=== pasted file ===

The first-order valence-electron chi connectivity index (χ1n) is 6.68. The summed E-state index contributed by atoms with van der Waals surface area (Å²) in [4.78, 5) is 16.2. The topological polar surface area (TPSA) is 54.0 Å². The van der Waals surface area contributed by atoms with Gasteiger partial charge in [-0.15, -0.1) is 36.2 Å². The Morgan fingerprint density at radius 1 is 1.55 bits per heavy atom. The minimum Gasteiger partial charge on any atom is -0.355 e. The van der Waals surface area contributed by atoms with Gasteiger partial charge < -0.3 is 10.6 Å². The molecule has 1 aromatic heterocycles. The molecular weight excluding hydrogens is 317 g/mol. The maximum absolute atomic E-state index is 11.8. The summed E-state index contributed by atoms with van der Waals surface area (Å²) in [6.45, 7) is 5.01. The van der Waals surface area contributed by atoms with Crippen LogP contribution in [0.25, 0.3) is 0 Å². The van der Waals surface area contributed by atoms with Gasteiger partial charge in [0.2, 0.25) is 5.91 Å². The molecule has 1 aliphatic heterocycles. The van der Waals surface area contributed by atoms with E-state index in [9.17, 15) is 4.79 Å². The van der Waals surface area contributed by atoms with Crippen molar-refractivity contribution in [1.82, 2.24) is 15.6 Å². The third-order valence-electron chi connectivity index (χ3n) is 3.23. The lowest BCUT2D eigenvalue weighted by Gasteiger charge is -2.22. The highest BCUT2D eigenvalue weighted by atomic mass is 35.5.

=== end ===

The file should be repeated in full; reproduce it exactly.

The first-order valence-electron chi connectivity index (χ1n) is 6.68. The summed E-state index contributed by atoms with van der Waals surface area (Å²) in [4.78, 5) is 16.2. The topological polar surface area (TPSA) is 54.0 Å². The van der Waals surface area contributed by atoms with Gasteiger partial charge in [-0.15, -0.1) is 36.2 Å². The Morgan fingerprint density at radius 1 is 1.55 bits per heavy atom. The minimum Gasteiger partial charge on any atom is -0.355 e. The van der Waals surface area contributed by atoms with Gasteiger partial charge < -0.3 is 10.6 Å². The molecule has 1 aromatic heterocycles. The molecular weight excluding hydrogens is 317 g/mol. The maximum absolute atomic E-state index is 11.8. The summed E-state index contributed by atoms with van der Waals surface area (Å²) in [6.45, 7) is 5.01. The van der Waals surface area contributed by atoms with Crippen LogP contribution in [0.25, 0.3) is 0 Å². The van der Waals surface area contributed by atoms with Gasteiger partial charge in [0.2, 0.25) is 5.91 Å². The molecule has 1 aliphatic heterocycles. The van der Waals surface area contributed by atoms with E-state index in [9.17, 15) is 4.79 Å². The van der Waals surface area contributed by atoms with Crippen molar-refractivity contribution in [1.82, 2.24) is 15.6 Å². The third-order valence-electron chi connectivity index (χ3n) is 3.23. The lowest BCUT2D eigenvalue weighted by Gasteiger charge is -2.22. The highest BCUT2D eigenvalue weighted by atomic mass is 35.5.